Thomas Jefferson Papers

To Thomas Jefferson from Stephen Sayre, 21 February 1807

Sims Hotel, Washington, 21th. Feb: 1807


When I wrote from Brandon, the propositions in that letter were made, on the presumption, that war would keep Bonaparte fully employed; by the rapidity of his conquests, it bears only the name of war. I therefore offer the following thoughts to your consideration, believing you will feel the force of them

The state of Europe is so totally changed, that tho’ we are distant, the future happiness, perhaps the safety of our country, depends on the arrangements that will soon take place, in which our Interests will have no advocate

If the system of a free trade is to be adopted, we ought to give our utmost aid to accomplish it?

If Bonaparte makes peace, on any terms short of this, he will undoubtedly, by his influence over the Spanish Government, compel them to admit the Ships & Manufactures of France into their Colonies excluding those of any other nation he pleases. In all cases, you must percieve the disadvantages to us, if we have no influence in Europe, when these singular, & important changes are to be made—at present, we have none—I mean on the Theatre where these momentous affairs are to be settled—how then shall we acquire any? nothing, in my opinion is easier done. Send another Minister to be united with Monroe (for as Mr Pinckney was employed on a single object I presume he will now be recalled) commissioned expressly to make peace among the nations of Europe—they will find Denmark, Sweeden, & Russia well disposed to aid them—you will then stand on high ground, & hold a high Character in every nation—the benefits of free trade must meet their wishes—their common interests would be united, to compel the British to abandon their favourite object of dominion over the Ocean—it is more than probable, that Spain must submit to the necessity of laying open the trade of their rich & extensive Colonies,to all the nations of Europe—We shall then have our share of the benefits, for we shall have more than our proportionate weight in the settlement of those important objects. Consider Sir, for a moment, how exalted your name, & the character of your Ministers would stand, among the nations of all the earth—think of the blessings attending the state of tranquility, ballanced on the universal interests & happiness of man.

I have been for a long time an enthusiast for the emancipation of South America, and when I see opportunity present itself, in which, the great affairs of the world may easily be settled, by uniting the interests of contending kindoms at the same time, I cannot resist the attempt to recommend it to your mature deleberation—I see no more difficulty in settling the disputes of nations than those of a family—it is by gaining confidence with the heads of families, or the leaders of great nations—this may be done, as easily with one, as with the other—and men who know the influence of women, might do it, at this moment by their influence. It is not necessary to show that the state of things in England favors the attempt—they would rejoice to see us making intercession, that might save them from disgrace—perhaps total ruin—if they now treat us with civility—they will then court our alliance & friendship—there is a mighty defference between a reliance, on our own weight, when opposed to that haughty nation, or the weight of all Europe united with it—if we lose this critical moment, who knows, but thro’ jealousy of our rising into greatness, the British Monarch, who hates us may leave us, at last, to the mercy of the Tyrant he has made—if, as appears, at present, we are on good terms with England, we must expect to be on worse with France—therefore, let us take higher ground, and if you love your country let me beseech you to adopt this measure before the Senate rise—incalculable advantages must attend success—the very attempt will do you immortal honor—and as it is beyond the scope of the most sagacious mind to predict, what events may arise from the present convulsions of a troubled world, let us be prepared, either to profit by them—to seize the helm in the storm, or appease the wrath of contending nations, in every soothing phrase of love & friendship—our immediate intercession—beleive me—would calm the rage of the sweeping tempest, like oil on the angry billows of the Ocean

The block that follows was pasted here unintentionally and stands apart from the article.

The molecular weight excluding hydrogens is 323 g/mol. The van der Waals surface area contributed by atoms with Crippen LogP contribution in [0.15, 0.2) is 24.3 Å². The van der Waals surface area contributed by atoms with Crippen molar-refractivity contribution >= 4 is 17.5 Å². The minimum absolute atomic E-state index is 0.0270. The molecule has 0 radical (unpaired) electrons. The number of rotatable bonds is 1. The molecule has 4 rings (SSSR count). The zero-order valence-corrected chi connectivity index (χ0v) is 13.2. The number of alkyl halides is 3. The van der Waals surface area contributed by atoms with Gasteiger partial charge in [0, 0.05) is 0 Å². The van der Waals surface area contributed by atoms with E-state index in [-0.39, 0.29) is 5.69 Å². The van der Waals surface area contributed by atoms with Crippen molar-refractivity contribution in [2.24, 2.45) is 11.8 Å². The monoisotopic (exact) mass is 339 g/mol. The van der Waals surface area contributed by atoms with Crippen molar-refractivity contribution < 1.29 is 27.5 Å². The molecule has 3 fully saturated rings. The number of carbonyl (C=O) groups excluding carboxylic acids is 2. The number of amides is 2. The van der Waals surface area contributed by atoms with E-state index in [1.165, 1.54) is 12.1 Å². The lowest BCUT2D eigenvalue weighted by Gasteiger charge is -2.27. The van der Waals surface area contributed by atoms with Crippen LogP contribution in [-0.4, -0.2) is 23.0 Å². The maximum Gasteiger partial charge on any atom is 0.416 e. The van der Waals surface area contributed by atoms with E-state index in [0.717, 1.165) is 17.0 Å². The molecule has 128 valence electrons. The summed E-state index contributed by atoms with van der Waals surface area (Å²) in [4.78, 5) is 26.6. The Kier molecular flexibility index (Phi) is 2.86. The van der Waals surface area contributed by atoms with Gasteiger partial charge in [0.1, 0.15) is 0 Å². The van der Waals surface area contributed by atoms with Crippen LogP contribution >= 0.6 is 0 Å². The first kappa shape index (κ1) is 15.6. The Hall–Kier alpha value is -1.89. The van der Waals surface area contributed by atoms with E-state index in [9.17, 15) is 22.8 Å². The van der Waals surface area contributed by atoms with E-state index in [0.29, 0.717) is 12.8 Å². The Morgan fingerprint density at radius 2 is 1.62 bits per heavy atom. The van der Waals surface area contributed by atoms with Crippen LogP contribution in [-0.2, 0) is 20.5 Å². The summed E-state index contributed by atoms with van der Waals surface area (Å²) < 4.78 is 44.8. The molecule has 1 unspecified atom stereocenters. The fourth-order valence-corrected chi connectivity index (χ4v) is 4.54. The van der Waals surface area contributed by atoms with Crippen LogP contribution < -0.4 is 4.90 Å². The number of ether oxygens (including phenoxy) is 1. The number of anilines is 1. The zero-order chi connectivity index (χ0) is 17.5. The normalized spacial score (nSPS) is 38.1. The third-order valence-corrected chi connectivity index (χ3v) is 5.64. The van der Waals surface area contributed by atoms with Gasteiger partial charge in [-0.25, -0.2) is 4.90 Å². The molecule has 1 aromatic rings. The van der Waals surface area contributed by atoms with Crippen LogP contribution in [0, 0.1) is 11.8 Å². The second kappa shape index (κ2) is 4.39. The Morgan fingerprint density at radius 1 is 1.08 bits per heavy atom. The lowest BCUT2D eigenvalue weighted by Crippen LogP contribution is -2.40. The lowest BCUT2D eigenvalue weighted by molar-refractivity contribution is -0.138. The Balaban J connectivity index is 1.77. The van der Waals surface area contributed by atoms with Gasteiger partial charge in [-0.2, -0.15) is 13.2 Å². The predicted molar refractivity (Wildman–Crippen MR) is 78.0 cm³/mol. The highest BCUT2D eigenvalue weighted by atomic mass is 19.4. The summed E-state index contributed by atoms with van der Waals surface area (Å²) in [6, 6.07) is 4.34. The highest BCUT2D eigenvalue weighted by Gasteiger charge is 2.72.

Stephen Sayre

DLC: Papers of Thomas Jefferson.

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